From the traditional and for a long time mainly agreed point of view of the German Federal Constitutional Court, the Federal Administration of German Federal waterways laid down in Art. 89 (2) of the German Constitution (Basic Law) extends solely to the waterways as transport routes. Therefore, according to existing law, the Federal Administration is still, basically, limited to maintaining the inland waterways, as transport media, in a condition required for navigation whereas the German Länder authorities are mainly responsible for the achievement of the Environmental objectives outlined in Art. 4 of the Water Framework Directive. The following paper argues that there is no need anymore to limit the administrative powers of the Federal Administration to the waterways as transport routes, since the Federal Government now has, as a result of the Federalism Reform of 2006, concurrent legislative competence with regard to the water (industry and quality) regime. On this basis, the author briefly analyses the existing legislative framework with a focus on the recent amendments of the Water Industry Act (Wasserhaushaltsgesetz) that led to an important extension of the tasks of the Federal Administration concerning the ecologic quality of German Federal waterways. Nevertheless, the paper calls for a further reform of the existing legislative framework that allows an integrated achievement of the Environmental objectives outlined in the Water Framework Directive.



Die Umweltziele der Wasserrahmenrichtlinie journal article

Grundlagen und offene Fragen nach dem Urteil des EuGH vom 1.7.2015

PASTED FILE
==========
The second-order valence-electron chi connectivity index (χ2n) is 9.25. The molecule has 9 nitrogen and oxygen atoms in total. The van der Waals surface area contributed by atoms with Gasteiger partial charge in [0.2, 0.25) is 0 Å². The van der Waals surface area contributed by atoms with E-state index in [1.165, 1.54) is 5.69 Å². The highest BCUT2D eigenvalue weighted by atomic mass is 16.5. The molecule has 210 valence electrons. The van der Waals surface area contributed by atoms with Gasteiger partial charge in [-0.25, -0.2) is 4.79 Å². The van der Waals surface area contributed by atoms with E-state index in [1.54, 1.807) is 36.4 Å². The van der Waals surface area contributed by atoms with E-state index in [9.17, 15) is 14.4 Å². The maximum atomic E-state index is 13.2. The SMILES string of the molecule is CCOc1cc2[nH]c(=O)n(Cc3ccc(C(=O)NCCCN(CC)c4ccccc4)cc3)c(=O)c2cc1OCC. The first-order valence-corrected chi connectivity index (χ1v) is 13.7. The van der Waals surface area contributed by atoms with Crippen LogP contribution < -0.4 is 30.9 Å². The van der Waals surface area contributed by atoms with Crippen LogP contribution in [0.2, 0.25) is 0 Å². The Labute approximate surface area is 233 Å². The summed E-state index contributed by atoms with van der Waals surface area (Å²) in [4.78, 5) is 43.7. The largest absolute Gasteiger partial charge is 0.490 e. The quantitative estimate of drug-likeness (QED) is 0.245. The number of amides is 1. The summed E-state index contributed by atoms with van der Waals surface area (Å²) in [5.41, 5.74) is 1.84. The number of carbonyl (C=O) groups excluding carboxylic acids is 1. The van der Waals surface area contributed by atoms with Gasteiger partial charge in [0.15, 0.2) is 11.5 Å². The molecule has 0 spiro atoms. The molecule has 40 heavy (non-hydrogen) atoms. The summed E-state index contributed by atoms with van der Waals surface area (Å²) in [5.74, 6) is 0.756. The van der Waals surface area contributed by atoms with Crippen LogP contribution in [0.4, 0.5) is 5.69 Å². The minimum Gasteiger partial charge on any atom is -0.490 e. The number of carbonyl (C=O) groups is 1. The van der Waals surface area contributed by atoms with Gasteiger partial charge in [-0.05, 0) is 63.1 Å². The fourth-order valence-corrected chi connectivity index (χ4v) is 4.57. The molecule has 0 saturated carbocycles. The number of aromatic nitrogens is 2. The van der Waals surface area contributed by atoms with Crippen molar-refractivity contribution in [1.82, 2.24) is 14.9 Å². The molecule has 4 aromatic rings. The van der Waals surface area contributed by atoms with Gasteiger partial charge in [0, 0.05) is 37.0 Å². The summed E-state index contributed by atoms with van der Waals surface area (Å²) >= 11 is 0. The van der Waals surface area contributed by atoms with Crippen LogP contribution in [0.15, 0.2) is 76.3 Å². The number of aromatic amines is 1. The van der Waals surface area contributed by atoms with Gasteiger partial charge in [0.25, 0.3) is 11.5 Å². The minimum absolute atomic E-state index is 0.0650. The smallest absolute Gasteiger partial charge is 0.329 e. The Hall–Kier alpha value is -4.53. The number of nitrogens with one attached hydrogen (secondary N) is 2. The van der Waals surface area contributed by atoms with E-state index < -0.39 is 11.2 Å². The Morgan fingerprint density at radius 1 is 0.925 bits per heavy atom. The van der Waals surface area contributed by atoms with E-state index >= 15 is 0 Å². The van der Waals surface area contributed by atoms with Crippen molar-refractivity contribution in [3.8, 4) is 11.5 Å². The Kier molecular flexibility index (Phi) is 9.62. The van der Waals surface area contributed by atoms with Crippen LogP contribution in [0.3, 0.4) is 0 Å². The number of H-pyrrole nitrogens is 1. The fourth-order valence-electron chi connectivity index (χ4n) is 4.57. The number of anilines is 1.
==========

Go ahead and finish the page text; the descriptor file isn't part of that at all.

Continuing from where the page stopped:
Kurt Faßbender

Zeitschrift für Europäisches Umwelt- und Planungsrecht, Volume 13 (2015), Issue 3, Page 178 - 195

Since Rüdiger Breuer has given an important impetus towards the making of the Directive 2000/60/EC establishing a framework for Community action in the field of water policy (Water Framework Directive – WFD), the following paper briefly analyses the Environmental objectives outlined in Article 4 of the Directive. The two most important Environmental objectives are the obligation to prevent deterioration of the status of all bodies of surface water or groundwater and to protect, enhance and restore all bodies of surface water or groundwater with the aim of achieving a good status until the end of 2015. On 1 July the European Court of Justice concluded that these obligations apply not only to the planning process established by the WFD but also to the authorisation of individual projects. Furthermore, the Court stated that a deterioration of the status of a body of surface water is established as soon as the status of at least one of the quality elements, within the meaning of Annex V to the directive, falls by one class, even if that fall does not result in a fall in classification of the body of surface water as a whole. The paper briefly analyses this judgement and the consequences including the relevance of the exemptions to the Environmental objectives.